7 steps for illustrating luxury print collateral

Leading UK artist explains how to create a striking illustration system that works across different surfaces.

London-based graphic artist Emily Forgot was commissioned to illustrate collateral in the opulent Rumpus Room bar at the new Mondrian at Sea Containers hotel. The brief asked her to reference the art deco period, but in a contemporary take. Here's how she approached the project…

Design consultancy Magpie Studio approached me directly to create some illustrations for the Rumpus Room bar in the Mondrian Group's new Sea Containers hotel. They were aware of my work and felt it fitted the brief they had developed.

The brief required referencing art deco with a twist, to work alongside the decadent 1920s-inspired interior of the bar.

The master illustration I produced had to contain elements that could be used as individual illustrations on different objects, such as coasters and matchboxes.

It also had to work in one colour, which was actually pretty easy as I will often start an illustration in black and white. If it doesn't work in black and white, you'll be hard pushed to make it work in colour. Apart from that I was given pretty much free reign.

It was nice because the brief was quite open. Although, I had links to the work Magpie liked, so I had quite a strong sense of the stylistic outcome.

I also got to visit the hotel as it was being finished, so I could take inspiration from the fixtures and fittings for the Rumpus Room bar. That was a dream, as I am a complete interior design nerd.

01. Research period

I love exploring the style of a particular decade. A lot of it is searching for a visual clue that helps you to solve the brief

I did a lot of research into the art deco period, looking at shapes, patterns and icons from that era. I was inspired by the surreal designs of Elsa Schiaparelli and the artwork of A.M. Cassandre as well as Erté.

The shape that underpins the master illustration is from a 1930s dresser that I found on an auction site.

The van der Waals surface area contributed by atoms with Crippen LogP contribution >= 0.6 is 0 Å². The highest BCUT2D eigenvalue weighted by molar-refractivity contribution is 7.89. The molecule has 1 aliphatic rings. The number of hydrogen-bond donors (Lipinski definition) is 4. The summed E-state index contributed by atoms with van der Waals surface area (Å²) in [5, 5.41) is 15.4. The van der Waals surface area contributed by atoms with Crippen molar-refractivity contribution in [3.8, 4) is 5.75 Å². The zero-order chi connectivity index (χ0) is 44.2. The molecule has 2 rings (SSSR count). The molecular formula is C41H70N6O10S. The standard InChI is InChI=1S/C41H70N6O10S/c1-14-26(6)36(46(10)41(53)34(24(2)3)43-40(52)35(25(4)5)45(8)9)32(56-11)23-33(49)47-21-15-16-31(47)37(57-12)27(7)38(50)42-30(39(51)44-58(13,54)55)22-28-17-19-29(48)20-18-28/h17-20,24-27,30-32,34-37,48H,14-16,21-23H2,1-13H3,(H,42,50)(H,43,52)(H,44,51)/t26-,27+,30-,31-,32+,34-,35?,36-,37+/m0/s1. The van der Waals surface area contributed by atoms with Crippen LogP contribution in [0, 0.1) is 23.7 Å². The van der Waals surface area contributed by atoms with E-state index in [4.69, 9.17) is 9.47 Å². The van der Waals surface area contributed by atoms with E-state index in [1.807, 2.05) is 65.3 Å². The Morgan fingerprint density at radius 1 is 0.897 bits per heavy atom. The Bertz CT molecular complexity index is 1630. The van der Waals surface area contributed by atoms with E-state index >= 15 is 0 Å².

02. First sketch

My first sketch indicates the composition and the elements I want to include, but this can often change in progress

I did a rough sketch, and scanned and collaged in a few more elements. It was about getting the ideas from my head onto paper, to have something I was happy to share with Magpie and the Mondrian.

It indicated the composition and elements I wanted to include. Once I got sign off on the sketch, I developed the illustration.

03. Finalise the motif

I had a clear vision from the start, as did design studio Magpie. The brief required something deco with a twist

There weren't any initial ideas that I had to discard. I had a clear vision from the start, so it was pretty difficult to veer off course. I finalised the motifs and drew them in Illustrator.

I then imported the individual elements into Photoshop to collage together, following my initial rough as a composition guide.

04. De-cluttering

I over-complicated the final artwork at one point, so I removed a few extra legs and eyeballs

The second sketch was a little over-complicated, so I stripped it down slightly. I feel it's an easier process to overdo it and strip it back than the reverse.

The final illustration benefits from being less busy; it has more of a focal point. The petrol blue was inspired by the interior – an interesting, almost metallic material.

05. Adding a contemporary feel

The surreal elements of the work were intentional. They add to the playful nature of the Rumpus Room as a space

There weren't any huge challenges, but just because I was referencing a certain era I didn't want it to feel pastiche, so one of the challenges was to keep it contemporary.

I made sure to do this by including my own personal visual language that I have developed over time, not just copying the style of a certain era.

06. In motion

Creating the phenakistoscope was quite straightforward as it’s just like creating a stop-frame animation or gif

I was also asked to create a phenakistoscope animation device as an invite for the Rumpus Room launch. I used existing elements from the master illustration and just played with 12-frame animated GIFs to make sure each frame would work in the format. It was just like creating a stop-frame animation.

07. Patience

I’m pleased with the final work, but I’ve yet to go to the bar to see the designs working alongside the beautiful interior

I spent just under two weeks on the project, then Magpie implemented the illustration into the designs. With the production period, it was a few months later that the hotel launched and the artwork went live.

I'm very pleased with the final outcome, but am yet to see the designs alongside the beautiful interior.

Words: Emily Forgot

London-based graphic artist Emily Alston works under the moniker of Emily Forgot for a diverse range of international clients. The full version of this article first appeared inside Computer Arts issue 240. Get up to 55 per cent off a subscription to CA here.

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